A suspect accused of shooting two Houston police officers Tuesday, killing one, is not a legal resident of the United States, according to U.S. Immigration and Customs. He was also involved in a domestic incident Sunday, according to a police report, but was not arrested.
Elmer Rolando Manzano has a criminal history dating back to 1994 that includes arrests for felony assault, jail time, and protective orders through 2004. Since Sunday, Manzano’s estranged wife had twice called police alleging domestic violence, but in neither case was the suspect charged or taken into custody, the Texan reports.
On Tuesday morning, Sergeant Harold Preston and two other Houston police officers responded to a domestic disturbance, police say. After speaking with Manzano’s estranged wife, the officers and Manzano’s 14-year-old son approached the apartment. Manzano allegedly shot at the group, killing Sgt. Preston, and wounding Officer Courtney Waller and his own son.
Manzano was also struck in the abdomen by return fire and is hospitalized in Houston.
Despite Manzano’s criminal history and jail time, he does not seem to have been identified as a candidate for deportation. It is unclear as to whether ICE was notified after Manzano’s previous arrests and incarceration.
Sources told KPRC 2 Investigates that Border Patrol first encountered Manzano in Brownsville, Texas, in 1989. He was released with a future immigration court date. He was granted temporary protective status in 1991, and that status expired in 1994. He was issued work authorization, but that authorization expired on Dec. 20, 2000.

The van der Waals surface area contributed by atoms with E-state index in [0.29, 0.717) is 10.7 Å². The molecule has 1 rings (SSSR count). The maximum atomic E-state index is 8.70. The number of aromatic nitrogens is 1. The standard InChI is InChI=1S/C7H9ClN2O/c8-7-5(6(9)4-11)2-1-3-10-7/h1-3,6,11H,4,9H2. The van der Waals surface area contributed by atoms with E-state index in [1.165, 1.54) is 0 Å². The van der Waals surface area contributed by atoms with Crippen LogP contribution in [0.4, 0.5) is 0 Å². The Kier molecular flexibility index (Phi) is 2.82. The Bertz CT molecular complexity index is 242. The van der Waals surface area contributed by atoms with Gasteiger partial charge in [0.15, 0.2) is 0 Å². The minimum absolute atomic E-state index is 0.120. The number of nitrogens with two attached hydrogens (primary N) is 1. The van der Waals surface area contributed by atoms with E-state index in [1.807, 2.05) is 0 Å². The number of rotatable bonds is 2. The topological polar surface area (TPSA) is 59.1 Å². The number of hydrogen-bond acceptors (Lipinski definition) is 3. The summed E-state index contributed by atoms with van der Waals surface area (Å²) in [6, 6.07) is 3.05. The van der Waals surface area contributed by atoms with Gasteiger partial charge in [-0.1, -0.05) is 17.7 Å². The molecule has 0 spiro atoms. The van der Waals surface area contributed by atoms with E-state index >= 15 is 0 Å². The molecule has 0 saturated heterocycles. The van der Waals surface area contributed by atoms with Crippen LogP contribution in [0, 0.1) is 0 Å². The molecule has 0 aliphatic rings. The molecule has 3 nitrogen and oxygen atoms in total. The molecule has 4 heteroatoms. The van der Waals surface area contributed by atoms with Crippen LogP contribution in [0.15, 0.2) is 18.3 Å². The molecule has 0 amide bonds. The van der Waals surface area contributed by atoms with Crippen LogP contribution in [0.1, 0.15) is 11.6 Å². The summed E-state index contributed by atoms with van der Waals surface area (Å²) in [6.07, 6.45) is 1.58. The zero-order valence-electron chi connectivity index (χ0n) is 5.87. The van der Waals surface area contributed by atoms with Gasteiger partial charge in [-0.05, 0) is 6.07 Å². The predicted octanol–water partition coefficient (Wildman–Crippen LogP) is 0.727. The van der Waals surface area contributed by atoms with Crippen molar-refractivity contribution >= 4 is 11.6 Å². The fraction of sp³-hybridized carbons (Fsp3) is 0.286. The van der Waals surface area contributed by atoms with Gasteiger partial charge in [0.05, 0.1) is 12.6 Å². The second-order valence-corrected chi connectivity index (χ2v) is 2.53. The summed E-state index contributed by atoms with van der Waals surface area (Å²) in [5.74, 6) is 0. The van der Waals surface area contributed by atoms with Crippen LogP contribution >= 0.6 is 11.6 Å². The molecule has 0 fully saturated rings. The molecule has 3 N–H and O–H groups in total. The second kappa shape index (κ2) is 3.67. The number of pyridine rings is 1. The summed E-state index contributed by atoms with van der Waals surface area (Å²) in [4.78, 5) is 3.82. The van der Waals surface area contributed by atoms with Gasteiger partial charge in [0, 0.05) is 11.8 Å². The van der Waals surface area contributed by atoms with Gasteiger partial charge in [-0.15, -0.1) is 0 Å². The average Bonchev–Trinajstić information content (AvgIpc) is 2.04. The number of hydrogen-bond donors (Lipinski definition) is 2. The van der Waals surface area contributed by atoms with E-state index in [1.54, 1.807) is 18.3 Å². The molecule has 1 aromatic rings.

Controversy regarding the previous calls to law enforcement for Manzano also riled critics of the Harris County District Attorney’s Office, including Republican Mary Nan Huffman who is challenging incumbent DA Kim Ogg in the 2020 election.
Huffman sent out a press release late Tuesday accusing the DA of declining charges related to a call on October 18, 2020 and blaming Ogg for leaving a gun in the hands of the suspect.
On an incident report from that day, the responding officer wrote, “I contacted Harris County District Attorney Office and spoke with A.D.A. White who decline [sic] charges at this time.” At the end of the report, the officer wrote, “no crime occurred, no threats, no assault, only verbal.”
In response to Huffman’s accusations, a spokesman for the district attorney’s office sent KPRC the following statement:
“The only person responsible for this horrible crime is the killer himself and any attempt to blame prosecutors is sadly political and not factual. The officers in these cases didn’t believe that a crime had occurred and that left no evidence on which to base any charges.”